Questions on lecture 9

Embedded methods

1. What is the difference between filters, wrappers, and embedded methods?
Fiters select features independently of the performances of the learning machine, using a "relevance" criterion. Wrappers and embedded methods both select feature subsets using a learning machine. Wrappers explore the space of all possible feature subsets using a search method; the learning machine is used to assess the subsets.  Any off-the-shelf learning machine can be used for that purpose.  Embedded methods perform feature selection in the process of learning. They return a feature subset and a trained learning machine.
2. What are the computational differences between nested subset methods for wrappers and embedded methods?
Assuming we split the data into one training set and one validation set:
- Wrappers perform n(n+1)/2 learning machine trainings.
- Embedded methods perform only n trainings.
This is due to the fact that the next feature to remove or add in embedded methods is chosen by estimating the change in cost function that will be incurred, not by retraining.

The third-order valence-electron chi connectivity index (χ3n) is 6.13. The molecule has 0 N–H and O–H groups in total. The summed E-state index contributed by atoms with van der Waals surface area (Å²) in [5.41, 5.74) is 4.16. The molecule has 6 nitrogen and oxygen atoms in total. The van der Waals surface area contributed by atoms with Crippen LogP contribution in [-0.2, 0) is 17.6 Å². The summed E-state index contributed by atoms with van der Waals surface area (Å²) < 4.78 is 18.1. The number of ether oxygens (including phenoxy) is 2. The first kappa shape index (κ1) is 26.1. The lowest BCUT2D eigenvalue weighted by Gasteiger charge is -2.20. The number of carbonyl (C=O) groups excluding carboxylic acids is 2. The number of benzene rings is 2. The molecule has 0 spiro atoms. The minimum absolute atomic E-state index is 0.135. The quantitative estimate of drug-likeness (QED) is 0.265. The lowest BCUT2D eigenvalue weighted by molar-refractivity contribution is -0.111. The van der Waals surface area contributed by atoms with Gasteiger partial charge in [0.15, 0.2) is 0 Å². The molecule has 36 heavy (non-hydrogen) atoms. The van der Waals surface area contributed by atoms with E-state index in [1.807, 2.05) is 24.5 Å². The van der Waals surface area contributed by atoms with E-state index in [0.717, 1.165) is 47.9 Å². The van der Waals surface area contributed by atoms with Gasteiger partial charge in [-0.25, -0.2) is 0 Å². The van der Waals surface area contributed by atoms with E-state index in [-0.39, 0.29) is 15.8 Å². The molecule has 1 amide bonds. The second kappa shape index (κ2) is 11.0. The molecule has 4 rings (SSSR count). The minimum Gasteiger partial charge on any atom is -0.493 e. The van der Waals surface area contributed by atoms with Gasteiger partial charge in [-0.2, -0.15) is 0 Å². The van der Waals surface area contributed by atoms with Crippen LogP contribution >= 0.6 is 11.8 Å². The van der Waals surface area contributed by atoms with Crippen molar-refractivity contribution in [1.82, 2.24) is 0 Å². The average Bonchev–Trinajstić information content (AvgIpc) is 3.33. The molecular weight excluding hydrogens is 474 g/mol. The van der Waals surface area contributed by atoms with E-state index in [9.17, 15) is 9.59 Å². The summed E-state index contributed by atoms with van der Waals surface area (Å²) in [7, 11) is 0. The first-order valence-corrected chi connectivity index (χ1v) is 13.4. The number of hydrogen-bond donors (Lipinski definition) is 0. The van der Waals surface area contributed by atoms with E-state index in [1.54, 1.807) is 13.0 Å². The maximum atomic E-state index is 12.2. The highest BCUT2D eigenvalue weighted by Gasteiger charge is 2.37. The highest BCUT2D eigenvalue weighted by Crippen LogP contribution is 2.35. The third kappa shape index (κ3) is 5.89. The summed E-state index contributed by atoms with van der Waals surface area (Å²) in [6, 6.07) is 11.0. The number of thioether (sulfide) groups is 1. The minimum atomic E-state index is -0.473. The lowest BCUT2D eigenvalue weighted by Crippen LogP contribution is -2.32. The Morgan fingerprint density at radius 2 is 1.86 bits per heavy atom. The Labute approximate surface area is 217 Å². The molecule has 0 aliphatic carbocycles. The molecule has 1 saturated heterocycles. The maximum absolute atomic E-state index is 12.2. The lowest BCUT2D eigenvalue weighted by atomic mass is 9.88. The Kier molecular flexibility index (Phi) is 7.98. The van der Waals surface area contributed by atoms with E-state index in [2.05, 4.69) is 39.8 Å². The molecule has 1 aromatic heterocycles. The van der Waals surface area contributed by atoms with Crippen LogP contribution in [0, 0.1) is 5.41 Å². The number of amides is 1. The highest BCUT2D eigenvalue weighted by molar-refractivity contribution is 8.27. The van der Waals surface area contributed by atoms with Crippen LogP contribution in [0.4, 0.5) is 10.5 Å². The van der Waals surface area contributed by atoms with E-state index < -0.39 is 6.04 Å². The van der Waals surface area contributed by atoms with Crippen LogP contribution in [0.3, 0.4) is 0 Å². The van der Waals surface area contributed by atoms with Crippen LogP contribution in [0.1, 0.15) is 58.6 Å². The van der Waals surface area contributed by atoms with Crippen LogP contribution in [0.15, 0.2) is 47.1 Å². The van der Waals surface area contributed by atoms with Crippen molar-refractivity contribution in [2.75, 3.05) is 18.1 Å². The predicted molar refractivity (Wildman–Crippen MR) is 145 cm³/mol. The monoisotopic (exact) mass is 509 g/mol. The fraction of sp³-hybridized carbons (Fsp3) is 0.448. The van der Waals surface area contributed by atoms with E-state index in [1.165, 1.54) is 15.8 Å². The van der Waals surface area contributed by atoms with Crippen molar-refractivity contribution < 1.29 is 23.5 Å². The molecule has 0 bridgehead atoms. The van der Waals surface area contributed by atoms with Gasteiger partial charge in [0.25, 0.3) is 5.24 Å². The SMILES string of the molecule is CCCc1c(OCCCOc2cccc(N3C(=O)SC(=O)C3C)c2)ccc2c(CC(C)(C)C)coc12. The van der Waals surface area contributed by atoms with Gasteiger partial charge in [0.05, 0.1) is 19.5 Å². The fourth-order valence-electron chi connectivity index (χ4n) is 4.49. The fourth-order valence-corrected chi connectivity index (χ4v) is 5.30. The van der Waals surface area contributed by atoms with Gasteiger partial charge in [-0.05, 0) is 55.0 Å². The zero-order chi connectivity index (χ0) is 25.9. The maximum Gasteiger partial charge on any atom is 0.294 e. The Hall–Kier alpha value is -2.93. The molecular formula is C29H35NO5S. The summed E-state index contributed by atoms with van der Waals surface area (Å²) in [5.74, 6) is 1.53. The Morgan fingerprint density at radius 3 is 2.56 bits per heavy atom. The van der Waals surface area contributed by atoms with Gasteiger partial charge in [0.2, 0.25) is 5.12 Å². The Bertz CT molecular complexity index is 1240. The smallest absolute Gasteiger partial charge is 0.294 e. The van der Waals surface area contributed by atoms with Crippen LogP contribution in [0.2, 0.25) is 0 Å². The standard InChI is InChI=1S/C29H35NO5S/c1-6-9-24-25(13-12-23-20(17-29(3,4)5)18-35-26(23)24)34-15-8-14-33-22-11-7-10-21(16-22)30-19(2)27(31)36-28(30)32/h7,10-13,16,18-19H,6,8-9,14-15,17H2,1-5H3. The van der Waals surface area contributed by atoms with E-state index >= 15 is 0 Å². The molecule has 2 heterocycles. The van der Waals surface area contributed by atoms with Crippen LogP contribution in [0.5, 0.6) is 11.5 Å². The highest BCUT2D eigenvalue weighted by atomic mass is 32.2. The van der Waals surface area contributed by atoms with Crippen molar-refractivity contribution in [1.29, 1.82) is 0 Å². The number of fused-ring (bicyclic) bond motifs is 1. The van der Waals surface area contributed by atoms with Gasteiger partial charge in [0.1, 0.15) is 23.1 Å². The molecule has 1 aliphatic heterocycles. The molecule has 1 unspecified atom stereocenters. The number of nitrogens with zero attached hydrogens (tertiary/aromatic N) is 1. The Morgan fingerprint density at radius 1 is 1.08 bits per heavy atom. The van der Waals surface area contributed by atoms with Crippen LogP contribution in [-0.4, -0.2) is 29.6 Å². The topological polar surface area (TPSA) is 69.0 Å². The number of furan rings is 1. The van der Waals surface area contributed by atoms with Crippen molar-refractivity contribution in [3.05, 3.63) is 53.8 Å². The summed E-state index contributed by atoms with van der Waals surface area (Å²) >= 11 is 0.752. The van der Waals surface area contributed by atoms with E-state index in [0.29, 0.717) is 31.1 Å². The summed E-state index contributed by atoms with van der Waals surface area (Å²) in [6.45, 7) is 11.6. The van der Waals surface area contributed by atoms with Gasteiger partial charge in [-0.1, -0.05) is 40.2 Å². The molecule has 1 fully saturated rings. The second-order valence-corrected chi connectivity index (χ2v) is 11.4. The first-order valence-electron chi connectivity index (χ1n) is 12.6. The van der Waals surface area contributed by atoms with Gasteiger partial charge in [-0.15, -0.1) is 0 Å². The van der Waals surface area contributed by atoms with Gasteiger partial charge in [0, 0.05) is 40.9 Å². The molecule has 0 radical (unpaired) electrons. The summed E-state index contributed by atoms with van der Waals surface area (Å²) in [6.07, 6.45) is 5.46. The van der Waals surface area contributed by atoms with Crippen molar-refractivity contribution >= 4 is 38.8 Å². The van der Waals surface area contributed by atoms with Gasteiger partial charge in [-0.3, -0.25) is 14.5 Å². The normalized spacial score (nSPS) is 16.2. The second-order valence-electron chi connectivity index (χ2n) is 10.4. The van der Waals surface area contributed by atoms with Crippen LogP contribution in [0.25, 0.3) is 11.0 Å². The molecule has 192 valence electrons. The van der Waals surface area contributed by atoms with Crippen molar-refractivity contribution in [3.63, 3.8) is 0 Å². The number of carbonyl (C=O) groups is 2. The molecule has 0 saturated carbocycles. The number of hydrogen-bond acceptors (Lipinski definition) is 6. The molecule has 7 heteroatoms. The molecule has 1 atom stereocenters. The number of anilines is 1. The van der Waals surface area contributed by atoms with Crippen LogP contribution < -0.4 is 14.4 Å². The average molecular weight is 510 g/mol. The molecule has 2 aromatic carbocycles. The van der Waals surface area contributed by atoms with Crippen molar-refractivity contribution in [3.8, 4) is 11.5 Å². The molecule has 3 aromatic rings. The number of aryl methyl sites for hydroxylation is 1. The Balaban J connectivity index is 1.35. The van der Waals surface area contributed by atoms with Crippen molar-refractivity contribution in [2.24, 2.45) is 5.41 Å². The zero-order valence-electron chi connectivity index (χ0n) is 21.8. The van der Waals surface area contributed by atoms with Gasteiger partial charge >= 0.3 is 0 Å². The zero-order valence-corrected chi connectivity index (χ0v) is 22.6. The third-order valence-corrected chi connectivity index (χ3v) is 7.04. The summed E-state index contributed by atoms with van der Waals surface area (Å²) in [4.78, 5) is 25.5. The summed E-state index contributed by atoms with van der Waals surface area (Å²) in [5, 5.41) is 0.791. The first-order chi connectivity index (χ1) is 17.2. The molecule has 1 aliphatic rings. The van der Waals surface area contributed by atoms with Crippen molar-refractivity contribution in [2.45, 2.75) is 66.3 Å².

What is the statistical complexity difference between nested subset methods for wrappers and embedded methods?
It is approximatly the same, of the order of log(n). One can afford a number of features exponential in the number of examples.
4. What guides the search of embedded methods?
Changes in the cost function incurred by adding or removing inputs. These changes are estimated without retraining the learning machine, for instance using a Taylor series of the cost function (like in the case of OBD).
5.  How can one move from a search in a dicrete space of feature subsets to a search in a continuous space?
By introducing feature scaling factors.
6.  How does one perform feature selection using scaling factors?
One can perform gradient descent to optimize a performance bound. The resulting scaling factors indicate feature usefulness.
7.  What is the idea behind the "zero norm" method?
We use ||w||0 =number_of_features as a regularizer. This is a shrinkage method.
||w||0 is used instead of ||w||22 or ||w||1. The idea is to make a tradeoff between the empirical risk (e.g. the number of training errors) and the number of features:
Rreg = Remp + lambda